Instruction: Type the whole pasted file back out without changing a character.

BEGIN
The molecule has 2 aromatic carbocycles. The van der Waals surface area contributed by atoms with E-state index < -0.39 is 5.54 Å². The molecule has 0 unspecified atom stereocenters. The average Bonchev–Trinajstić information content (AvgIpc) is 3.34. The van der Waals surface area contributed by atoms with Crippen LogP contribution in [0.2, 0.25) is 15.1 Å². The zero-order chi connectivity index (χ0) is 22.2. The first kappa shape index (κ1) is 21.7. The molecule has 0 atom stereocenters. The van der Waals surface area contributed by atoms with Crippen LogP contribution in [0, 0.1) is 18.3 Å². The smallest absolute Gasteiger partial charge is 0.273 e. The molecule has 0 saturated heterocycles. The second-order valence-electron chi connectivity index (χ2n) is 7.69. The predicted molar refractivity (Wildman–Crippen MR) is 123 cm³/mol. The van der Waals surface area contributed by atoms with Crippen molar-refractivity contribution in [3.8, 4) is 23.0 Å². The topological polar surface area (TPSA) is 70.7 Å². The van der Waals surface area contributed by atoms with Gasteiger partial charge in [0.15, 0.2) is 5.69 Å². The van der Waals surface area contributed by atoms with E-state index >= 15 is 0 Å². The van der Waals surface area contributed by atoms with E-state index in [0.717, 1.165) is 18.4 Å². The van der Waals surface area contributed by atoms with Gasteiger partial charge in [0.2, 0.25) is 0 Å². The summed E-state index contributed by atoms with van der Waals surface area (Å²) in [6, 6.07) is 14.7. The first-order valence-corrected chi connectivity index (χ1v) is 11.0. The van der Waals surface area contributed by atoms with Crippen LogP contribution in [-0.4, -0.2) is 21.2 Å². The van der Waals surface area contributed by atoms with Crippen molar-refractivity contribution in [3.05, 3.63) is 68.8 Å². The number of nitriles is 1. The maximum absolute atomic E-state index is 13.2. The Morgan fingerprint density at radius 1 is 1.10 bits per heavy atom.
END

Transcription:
The molecule has 2 aromatic carbocycles. The van der Waals surface area contributed by atoms with E-state index < -0.39 is 5.54 Å². The molecule has 0 unspecified atom stereocenters. The average Bonchev–Trinajstić information content (AvgIpc) is 3.34. The van der Waals surface area contributed by atoms with Crippen LogP contribution in [0.2, 0.25) is 15.1 Å². The zero-order chi connectivity index (χ0) is 22.2. The first kappa shape index (κ1) is 21.7. The molecule has 0 atom stereocenters. The van der Waals surface area contributed by atoms with Crippen LogP contribution in [0, 0.1) is 18.3 Å². The smallest absolute Gasteiger partial charge is 0.273 e. The molecule has 0 saturated heterocycles. The second-order valence-electron chi connectivity index (χ2n) is 7.69. The predicted molar refractivity (Wildman–Crippen MR) is 123 cm³/mol. The van der Waals surface area contributed by atoms with Crippen molar-refractivity contribution in [3.8, 4) is 23.0 Å². The topological polar surface area (TPSA) is 70.7 Å². The van der Waals surface area contributed by atoms with Gasteiger partial charge in [0.15, 0.2) is 5.69 Å². The van der Waals surface area contributed by atoms with E-state index >= 15 is 0 Å². The van der Waals surface area contributed by atoms with E-state index in [0.717, 1.165) is 18.4 Å². The van der Waals surface area contributed by atoms with Gasteiger partial charge in [0.2, 0.25) is 0 Å². The summed E-state index contributed by atoms with van der Waals surface area (Å²) in [6, 6.07) is 14.7. The first-order valence-corrected chi connectivity index (χ1v) is 11.0. The van der Waals surface area contributed by atoms with Crippen LogP contribution in [-0.4, -0.2) is 21.2 Å². The van der Waals surface area contributed by atoms with Crippen molar-refractivity contribution in [3.05, 3.63) is 68.8 Å². The number of nitriles is 1. The maximum absolute atomic E-state index is 13.2. The Morgan fingerprint density at radius 1 is 1.10 bits per heavy atom.